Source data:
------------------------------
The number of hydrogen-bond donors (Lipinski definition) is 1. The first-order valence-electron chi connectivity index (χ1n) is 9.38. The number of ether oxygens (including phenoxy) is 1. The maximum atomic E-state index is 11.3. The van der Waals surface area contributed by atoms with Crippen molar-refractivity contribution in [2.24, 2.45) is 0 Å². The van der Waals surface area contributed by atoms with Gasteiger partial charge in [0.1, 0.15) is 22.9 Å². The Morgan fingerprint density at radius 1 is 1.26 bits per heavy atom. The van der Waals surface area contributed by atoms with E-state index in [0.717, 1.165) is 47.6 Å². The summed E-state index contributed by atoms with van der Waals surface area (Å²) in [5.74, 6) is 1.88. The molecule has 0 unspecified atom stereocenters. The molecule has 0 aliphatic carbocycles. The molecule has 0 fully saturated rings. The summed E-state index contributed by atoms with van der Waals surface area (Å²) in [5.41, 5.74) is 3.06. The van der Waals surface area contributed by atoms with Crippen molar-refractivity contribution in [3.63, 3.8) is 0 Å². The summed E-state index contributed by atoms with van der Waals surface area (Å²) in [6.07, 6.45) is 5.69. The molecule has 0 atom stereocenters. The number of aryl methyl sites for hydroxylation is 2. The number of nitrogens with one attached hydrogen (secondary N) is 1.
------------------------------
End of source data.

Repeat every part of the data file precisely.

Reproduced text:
The number of hydrogen-bond donors (Lipinski definition) is 1. The first-order valence-electron chi connectivity index (χ1n) is 9.38. The number of ether oxygens (including phenoxy) is 1. The maximum atomic E-state index is 11.3. The van der Waals surface area contributed by atoms with Crippen molar-refractivity contribution in [2.24, 2.45) is 0 Å². The van der Waals surface area contributed by atoms with Gasteiger partial charge in [0.1, 0.15) is 22.9 Å². The Morgan fingerprint density at radius 1 is 1.26 bits per heavy atom. The van der Waals surface area contributed by atoms with E-state index in [0.717, 1.165) is 47.6 Å². The summed E-state index contributed by atoms with van der Waals surface area (Å²) in [5.74, 6) is 1.88. The molecule has 0 unspecified atom stereocenters. The molecule has 0 aliphatic carbocycles. The molecule has 0 fully saturated rings. The summed E-state index contributed by atoms with van der Waals surface area (Å²) in [5.41, 5.74) is 3.06. The van der Waals surface area contributed by atoms with Crippen molar-refractivity contribution in [3.63, 3.8) is 0 Å². The summed E-state index contributed by atoms with van der Waals surface area (Å²) in [6.07, 6.45) is 5.69. The molecule has 0 atom stereocenters. The number of aryl methyl sites for hydroxylation is 2. The number of nitrogens with one attached hydrogen (secondary N) is 1.